University of Leeds, United Kingdom
In January 2007, a media storm erupted after language used in the UK TV reality show Big Brother was alleged to be racist. An ideological debate quickly arose around what ‘counts’ as racist language, and this became the focus of both reportage and feature articles in quality and red-top UK newspapers. Using a small corpus of these articles from a range of newspapers, this research will use a critical discourse analytic approach to examine how different representations of the alleged ‘racist language’ constructed the same event as racist, classist or ignorant bullying. In particular it will examine:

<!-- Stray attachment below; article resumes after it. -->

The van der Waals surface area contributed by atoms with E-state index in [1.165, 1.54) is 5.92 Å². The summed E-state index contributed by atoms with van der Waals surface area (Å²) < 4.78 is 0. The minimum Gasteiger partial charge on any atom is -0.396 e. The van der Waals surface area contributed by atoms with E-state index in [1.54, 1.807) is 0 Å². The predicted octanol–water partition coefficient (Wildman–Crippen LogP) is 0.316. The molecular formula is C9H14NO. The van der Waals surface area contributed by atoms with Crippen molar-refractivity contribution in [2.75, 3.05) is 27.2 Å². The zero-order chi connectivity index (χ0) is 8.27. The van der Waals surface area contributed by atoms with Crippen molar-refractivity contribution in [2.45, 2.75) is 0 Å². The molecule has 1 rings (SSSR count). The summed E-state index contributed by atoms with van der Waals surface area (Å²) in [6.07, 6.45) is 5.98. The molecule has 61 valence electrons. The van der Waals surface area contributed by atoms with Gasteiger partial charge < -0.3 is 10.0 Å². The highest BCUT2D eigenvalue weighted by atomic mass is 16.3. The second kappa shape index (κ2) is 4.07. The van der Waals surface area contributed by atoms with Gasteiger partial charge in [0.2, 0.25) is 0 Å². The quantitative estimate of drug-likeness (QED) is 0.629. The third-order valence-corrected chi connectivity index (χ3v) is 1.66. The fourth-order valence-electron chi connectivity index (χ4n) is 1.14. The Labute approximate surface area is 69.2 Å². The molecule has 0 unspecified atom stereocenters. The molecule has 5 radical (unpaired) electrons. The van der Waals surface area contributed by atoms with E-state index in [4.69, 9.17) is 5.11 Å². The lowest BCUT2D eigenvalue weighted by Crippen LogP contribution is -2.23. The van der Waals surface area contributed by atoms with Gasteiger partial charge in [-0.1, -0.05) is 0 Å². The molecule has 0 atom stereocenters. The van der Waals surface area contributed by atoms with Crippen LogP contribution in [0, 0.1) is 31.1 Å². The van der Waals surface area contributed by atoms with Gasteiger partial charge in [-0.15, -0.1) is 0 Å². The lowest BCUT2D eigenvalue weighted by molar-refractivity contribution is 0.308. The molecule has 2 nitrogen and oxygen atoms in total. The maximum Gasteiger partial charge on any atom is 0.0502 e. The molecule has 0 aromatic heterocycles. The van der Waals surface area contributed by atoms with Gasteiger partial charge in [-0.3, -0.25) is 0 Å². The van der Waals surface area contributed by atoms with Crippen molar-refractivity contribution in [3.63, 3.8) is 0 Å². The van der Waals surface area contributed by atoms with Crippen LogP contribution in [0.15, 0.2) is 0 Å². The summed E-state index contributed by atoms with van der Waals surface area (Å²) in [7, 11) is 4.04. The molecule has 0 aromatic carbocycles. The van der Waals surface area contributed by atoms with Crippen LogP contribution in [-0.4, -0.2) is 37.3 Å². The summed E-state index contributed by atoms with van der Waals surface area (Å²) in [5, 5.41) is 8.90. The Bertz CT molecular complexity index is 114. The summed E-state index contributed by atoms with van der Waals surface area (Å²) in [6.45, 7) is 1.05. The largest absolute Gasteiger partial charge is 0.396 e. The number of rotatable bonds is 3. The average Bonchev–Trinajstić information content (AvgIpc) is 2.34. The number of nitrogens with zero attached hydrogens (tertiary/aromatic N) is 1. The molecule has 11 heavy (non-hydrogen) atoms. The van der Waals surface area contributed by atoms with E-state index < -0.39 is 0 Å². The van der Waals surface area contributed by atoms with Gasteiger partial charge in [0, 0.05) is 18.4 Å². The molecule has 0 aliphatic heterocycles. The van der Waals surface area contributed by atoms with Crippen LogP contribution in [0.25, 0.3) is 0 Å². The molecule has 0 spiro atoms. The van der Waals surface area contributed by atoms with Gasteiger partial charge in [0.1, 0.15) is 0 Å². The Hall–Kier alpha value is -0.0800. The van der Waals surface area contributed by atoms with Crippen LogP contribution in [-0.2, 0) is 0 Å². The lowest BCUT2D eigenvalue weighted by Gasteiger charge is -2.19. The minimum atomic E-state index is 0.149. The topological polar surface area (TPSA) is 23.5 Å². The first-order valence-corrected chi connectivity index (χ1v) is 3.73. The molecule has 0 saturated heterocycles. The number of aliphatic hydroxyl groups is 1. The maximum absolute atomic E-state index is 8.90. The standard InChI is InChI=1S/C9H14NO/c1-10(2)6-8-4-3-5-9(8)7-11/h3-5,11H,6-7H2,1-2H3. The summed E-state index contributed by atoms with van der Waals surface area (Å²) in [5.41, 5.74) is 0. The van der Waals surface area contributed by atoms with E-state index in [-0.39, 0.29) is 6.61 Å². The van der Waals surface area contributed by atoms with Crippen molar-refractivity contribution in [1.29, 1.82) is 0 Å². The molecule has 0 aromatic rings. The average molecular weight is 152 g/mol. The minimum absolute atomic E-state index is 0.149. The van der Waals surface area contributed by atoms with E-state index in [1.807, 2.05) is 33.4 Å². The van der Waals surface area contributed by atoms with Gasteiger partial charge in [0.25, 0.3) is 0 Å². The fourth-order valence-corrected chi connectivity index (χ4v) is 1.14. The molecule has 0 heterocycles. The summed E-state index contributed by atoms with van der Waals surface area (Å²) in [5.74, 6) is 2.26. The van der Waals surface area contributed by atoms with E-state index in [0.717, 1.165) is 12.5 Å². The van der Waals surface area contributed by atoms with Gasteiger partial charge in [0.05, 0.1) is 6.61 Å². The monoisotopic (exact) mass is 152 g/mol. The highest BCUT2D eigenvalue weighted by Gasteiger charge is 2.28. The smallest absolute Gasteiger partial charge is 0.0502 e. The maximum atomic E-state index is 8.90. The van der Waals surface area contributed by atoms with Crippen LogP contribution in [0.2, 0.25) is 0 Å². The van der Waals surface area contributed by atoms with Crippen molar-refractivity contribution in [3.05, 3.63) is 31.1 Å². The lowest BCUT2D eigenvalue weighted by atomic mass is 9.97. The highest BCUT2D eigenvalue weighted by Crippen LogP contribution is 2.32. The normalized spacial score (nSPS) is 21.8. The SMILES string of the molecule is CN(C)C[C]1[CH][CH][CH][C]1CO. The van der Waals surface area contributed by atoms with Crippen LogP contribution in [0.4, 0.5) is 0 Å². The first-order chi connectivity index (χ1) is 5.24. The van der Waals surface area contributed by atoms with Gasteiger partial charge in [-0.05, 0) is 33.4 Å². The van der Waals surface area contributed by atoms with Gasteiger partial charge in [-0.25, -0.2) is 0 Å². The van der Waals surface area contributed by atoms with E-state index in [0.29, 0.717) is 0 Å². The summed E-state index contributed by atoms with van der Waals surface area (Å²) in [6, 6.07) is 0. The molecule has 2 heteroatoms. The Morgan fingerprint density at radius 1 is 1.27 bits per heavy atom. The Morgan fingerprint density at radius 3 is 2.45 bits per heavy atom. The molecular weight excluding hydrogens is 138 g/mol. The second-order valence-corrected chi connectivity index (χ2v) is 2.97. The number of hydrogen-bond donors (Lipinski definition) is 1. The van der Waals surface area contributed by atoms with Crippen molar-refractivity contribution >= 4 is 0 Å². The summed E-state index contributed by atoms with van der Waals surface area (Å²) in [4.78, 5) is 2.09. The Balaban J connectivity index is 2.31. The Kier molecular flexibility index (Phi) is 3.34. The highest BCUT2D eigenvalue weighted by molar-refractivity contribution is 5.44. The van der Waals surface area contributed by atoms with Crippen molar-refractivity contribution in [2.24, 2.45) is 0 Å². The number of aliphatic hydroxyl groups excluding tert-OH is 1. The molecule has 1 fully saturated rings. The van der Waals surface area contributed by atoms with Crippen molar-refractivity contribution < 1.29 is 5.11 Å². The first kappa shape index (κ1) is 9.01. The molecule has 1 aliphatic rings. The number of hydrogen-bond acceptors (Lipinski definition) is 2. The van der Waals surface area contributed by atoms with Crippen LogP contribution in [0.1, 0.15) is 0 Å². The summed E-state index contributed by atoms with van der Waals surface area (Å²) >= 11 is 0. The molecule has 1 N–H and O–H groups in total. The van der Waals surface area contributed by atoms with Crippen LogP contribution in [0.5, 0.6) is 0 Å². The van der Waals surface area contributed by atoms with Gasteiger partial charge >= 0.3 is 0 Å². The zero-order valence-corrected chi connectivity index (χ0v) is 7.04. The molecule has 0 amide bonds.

• The admission or denial of racism, and whether or not evidence
was offered to support the view given;
• The reduction of racism to ‘only’ issues of class or ignorance;
• The reduction of racism to issues of colour, rather than a broader
view of ethnicity.
The implications of the discursive struggle played out in this media debate will then be linked to wider debates about discriminatory language, ‘moral panics’ and political correctness.
Session: Paper session
Saturday, April 5, 2008, 13:45-15:15